Poison found on Arafat's clothes
The body of former Palestinian president Yasser Arafat may be exhumed after the discovery of traces of a radioactive agent on clothing he reportedly wore in his final days reignited a cauldron of conspiracy theories.
Mr Arafat's widow, who ordered the Swiss laboratory tests, called for her husband's body to be examined and his successor gave tentative approval for a post-mortem test. But experts warned that even after the detection of polonium-210, getting answers on the cause of death would be tough.
Mr Arafat was 75 when he died, on November 11 2004, in a French military hospital. He had been airlifted there weeks earlier with a mysterious illness, after being confined by Israel for three years to his West Bank headquarters.
At the time, French doctors said Mr Arafat died of a massive stroke. According to French medical records, he had suffered inflammation, jaundice and a blood condition known as disseminated intravascular coagulation, or DIC.
But the records were inconclusive about what brought about the DIC, which has numerous causes including infections, colitis and liver disease. Outside experts who reviewed the records for The Associated Press were also unable to pinpoint the underlying cause.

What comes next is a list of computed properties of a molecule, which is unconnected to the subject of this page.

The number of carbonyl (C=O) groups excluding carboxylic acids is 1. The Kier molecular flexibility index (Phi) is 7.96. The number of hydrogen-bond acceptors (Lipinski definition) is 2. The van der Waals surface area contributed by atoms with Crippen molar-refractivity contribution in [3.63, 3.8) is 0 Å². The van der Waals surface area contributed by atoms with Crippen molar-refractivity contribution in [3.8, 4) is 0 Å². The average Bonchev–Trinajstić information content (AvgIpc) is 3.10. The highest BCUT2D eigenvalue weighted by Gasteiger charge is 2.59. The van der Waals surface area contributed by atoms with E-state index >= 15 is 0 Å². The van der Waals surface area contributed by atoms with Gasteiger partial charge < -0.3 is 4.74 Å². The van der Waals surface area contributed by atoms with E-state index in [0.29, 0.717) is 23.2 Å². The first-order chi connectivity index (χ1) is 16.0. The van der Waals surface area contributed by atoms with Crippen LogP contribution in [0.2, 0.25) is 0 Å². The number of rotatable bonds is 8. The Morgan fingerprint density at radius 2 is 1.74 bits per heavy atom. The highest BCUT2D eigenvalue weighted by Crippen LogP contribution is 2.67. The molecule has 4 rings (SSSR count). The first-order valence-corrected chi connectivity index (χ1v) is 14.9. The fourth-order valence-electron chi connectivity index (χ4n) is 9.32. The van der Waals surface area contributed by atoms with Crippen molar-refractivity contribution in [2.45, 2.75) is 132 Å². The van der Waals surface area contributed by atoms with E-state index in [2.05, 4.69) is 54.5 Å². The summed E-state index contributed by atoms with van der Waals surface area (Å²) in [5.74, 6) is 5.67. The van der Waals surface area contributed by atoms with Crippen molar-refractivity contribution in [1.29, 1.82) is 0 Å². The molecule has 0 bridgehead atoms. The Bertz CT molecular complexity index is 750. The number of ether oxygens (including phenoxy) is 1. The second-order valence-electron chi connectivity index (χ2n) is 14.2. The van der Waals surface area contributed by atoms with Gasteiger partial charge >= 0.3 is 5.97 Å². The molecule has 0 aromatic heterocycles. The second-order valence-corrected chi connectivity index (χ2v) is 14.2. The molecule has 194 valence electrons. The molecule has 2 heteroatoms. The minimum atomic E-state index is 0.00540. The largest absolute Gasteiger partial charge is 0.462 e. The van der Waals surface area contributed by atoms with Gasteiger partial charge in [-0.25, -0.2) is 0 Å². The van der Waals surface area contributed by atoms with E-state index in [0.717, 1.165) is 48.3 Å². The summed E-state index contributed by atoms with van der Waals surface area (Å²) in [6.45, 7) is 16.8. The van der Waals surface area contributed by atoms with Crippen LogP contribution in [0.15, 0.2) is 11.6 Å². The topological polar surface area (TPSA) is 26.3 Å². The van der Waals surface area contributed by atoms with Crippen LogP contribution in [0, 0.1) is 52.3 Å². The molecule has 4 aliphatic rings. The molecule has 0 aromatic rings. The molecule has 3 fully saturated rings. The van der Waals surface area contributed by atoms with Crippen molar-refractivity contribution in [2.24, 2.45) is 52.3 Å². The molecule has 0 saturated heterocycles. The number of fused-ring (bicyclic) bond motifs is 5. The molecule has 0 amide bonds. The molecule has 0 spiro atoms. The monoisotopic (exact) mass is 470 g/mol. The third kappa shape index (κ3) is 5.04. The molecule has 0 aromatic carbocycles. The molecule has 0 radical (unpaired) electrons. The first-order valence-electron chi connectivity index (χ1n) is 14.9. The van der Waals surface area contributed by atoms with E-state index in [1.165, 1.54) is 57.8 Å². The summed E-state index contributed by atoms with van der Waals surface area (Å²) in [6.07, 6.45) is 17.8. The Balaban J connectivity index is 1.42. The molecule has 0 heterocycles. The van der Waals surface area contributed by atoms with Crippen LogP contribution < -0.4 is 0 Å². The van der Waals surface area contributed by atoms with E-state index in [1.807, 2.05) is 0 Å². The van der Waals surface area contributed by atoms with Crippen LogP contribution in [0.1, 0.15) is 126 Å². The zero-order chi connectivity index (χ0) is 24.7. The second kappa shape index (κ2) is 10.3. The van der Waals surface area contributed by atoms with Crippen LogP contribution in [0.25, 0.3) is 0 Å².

The uncertainty sparked speculation about the cause of death, including the possibility of Aids or poisoning. Many in the Arab world believe he was killed by Israel, which held him responsible for the bloody Palestinian uprising of the early 2000s.
Israeli officials have repeatedly denied foul play and dismissed the latest theories as nonsense.
But that debate was reignited after a Swiss lab said it had discovered traces of polonium-210 in clothing and other belongings provided by Mr Arafat's wife Suha. She told the lab that Mr Arafat had used the items in his final days.
"I was shocked first, of course, because it's a very dangerous poison that ... they discovered," Mrs Arafat told APTN. "But I was relieved that we are on the steps of knowing the truth." "Not the whole world has access to nuclear elements. We have to make a more profound and deep investigation to know all the truth about his death," she added.
Polonium-210 is best known for causing the death of Alexander Litvinenko, a one-time KGB agent turned critic of the Russian government, in London in 2006. Mr Litvinenko drank tea laced with the substance.